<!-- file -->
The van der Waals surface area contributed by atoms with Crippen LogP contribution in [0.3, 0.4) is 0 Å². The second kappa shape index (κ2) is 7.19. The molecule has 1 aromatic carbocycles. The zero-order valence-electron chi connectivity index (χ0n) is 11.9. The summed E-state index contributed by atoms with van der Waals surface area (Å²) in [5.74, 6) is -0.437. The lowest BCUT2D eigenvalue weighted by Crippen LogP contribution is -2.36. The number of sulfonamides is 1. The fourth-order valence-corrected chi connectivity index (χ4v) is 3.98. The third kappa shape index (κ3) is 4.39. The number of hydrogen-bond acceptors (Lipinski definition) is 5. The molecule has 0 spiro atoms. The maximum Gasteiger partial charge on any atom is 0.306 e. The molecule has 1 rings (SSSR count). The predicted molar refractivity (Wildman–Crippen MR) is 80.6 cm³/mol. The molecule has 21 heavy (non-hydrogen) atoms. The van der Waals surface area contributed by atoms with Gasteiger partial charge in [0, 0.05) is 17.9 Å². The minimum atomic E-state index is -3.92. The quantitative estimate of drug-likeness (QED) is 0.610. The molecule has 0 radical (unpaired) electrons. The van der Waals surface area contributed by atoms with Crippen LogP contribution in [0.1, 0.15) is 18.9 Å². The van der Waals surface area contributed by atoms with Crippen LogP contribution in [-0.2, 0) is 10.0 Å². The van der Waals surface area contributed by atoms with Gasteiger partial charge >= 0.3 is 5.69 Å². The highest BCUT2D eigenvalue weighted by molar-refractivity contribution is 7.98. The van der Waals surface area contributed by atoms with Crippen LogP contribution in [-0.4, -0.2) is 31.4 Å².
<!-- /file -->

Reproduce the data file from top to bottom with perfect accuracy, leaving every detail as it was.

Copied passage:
The van der Waals surface area contributed by atoms with Crippen LogP contribution in [0.3, 0.4) is 0 Å². The second kappa shape index (κ2) is 7.19. The molecule has 1 aromatic carbocycles. The zero-order valence-electron chi connectivity index (χ0n) is 11.9. The summed E-state index contributed by atoms with van der Waals surface area (Å²) in [5.74, 6) is -0.437. The lowest BCUT2D eigenvalue weighted by Crippen LogP contribution is -2.36. The number of sulfonamides is 1. The fourth-order valence-corrected chi connectivity index (χ4v) is 3.98. The third kappa shape index (κ3) is 4.39. The number of hydrogen-bond acceptors (Lipinski definition) is 5. The molecule has 0 spiro atoms. The maximum Gasteiger partial charge on any atom is 0.306 e. The molecule has 1 rings (SSSR count). The predicted molar refractivity (Wildman–Crippen MR) is 80.6 cm³/mol. The molecule has 21 heavy (non-hydrogen) atoms. The van der Waals surface area contributed by atoms with Gasteiger partial charge in [0, 0.05) is 17.9 Å². The minimum atomic E-state index is -3.92. The quantitative estimate of drug-likeness (QED) is 0.610. The molecule has 0 radical (unpaired) electrons. The van der Waals surface area contributed by atoms with Crippen LogP contribution in [0.1, 0.15) is 18.9 Å². The van der Waals surface area contributed by atoms with Crippen LogP contribution in [-0.2, 0) is 10.0 Å². The van der Waals surface area contributed by atoms with Gasteiger partial charge >= 0.3 is 5.69 Å². The highest BCUT2D eigenvalue weighted by molar-refractivity contribution is 7.98. The van der Waals surface area contributed by atoms with Crippen LogP contribution in [-0.4, -0.2) is 31.4 Å².